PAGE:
The Africans cultivated rice long before Europeans arrived in the continent. People living in the floodplains at the bend of the Niger River have been doing so for some 2,000–3,000 years ago. The Man in the painting 'American Gullah' knew the true value was inside of him, instead of the byproduct of his Divine intelligence; rice. He also foreknew that one day he would return through his descendants and his works would save them. "We all have genes that come from our ancestors that aren't used - they're not turned on. So we actually carry ancient genes with us. If you could figure out how to turn those on, you could resurrect ancient characteristics from our ancestors." -Homer A. Jack
Dimensions: 36 x 48
High Cotton depicts
'You Don' Own Me' was painted after a visit to the Middleton Plantation. On this plantation indigo was grown; the second cash crop for the lowcountry. Grown on lowland swamps, indigo proved to be a natural seasonal complement to rice; and large plantations intensively staffed with enslaved Africans proved to be ideal for combing the two products. By the mid-1750s indigo production in the colony was in high gear and 500,000 pounds were being exported annually. On the grounds of the Middleton Plantation is Eliza's House (c. 1870). It was once occupied by former enslaved people at Middleton Place. This two-family duplex was constructed of mill-sawn weatherboard with a central, double (back-to-back) fireplace, and the interior and exterior walls were whitewashed. There was no connecting access between the two units, but occupants of each half had equal use of the porch and the loft. It is known as "Eliza's House" in memory of Eliza Leach, a South Carolina African American born in 1891, and the last person to live in the building. Eliza also worked over 40 years at Middleton Place, performing a variety of duties, from sweeping and raking in the Gardens to collecting tickets and distributing brochures to visitors.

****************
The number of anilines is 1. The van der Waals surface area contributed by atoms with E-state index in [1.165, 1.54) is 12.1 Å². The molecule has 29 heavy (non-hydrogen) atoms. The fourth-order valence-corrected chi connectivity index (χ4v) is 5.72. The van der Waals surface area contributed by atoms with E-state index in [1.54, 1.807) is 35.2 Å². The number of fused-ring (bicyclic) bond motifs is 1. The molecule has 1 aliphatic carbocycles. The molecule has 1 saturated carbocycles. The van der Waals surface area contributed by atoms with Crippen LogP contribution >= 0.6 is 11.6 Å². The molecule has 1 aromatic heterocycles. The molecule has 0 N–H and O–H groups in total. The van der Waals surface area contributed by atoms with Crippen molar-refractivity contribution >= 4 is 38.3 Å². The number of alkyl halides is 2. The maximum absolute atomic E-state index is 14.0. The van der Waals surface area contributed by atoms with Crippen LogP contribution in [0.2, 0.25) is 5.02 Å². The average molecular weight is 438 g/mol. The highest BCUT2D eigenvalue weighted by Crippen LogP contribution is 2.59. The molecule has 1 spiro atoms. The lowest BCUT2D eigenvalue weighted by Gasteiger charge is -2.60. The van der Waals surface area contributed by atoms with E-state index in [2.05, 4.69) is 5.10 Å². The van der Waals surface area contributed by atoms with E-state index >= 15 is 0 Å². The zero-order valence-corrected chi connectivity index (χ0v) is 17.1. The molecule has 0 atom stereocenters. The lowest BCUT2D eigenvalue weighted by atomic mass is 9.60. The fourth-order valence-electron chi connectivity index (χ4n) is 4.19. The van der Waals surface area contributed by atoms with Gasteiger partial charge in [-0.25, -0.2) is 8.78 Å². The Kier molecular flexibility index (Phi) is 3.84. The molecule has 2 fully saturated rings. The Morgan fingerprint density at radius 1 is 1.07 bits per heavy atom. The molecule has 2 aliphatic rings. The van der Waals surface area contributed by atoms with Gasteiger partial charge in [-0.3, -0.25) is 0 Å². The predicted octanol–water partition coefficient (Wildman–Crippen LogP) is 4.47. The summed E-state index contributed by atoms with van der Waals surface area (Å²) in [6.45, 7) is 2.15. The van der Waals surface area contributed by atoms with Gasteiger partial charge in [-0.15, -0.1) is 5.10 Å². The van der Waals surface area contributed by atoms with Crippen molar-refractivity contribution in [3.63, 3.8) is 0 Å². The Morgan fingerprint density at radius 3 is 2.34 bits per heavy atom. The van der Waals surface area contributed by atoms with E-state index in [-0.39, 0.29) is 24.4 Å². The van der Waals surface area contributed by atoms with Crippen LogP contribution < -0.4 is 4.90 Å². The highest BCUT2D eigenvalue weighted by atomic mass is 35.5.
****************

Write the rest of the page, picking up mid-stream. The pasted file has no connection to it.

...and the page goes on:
The Gullah ancestors were not only surrounded by indigo, but they were saturated with the spiritual understanding of the truth in which it represented. It is said the color indigo is characterized by very high frequency vibration and with purple and gold, is considered to be a color that expresses spirituality, elevation and intense search of absolute truth. From a spiritual color indigo is considered the reflection of the Holy Spirit. Indigo has an effect on balance and coordination, self-reflection, mental clarity and wisdom. It has a balancing influence on our frustrations and fears. The indigo color energy relates to our true understanding of life. When our indigo energy is balanced we are more able to understand the meaning of our lives and see the need to help others as part of our own spiritual growth.
When touring Eliza's house you notice a display with the first names of the enslaved that were owned by the Middleton family. Next to their names is a dollar amount, given to show their worth. I noticed the amount of $1.00 besides someone's name. This inspired me to paint 'You Don't Own Me'. The woman in this painting is known to be disobedient, which did not make for a good slave; therefore they placed a value on her at $1.00. Her stance with her shoulders held straight and her head held high shows that she knows her worth. She understands that she is a child of God and is and will be free. And if she could turn around she would say, "You Don't Own Me."
"Don't let anybody make you feel you are nobody" -Martin Luther King Jr.
Da' Gullah Song Bird (Sold)
Dimensions: 12 x 36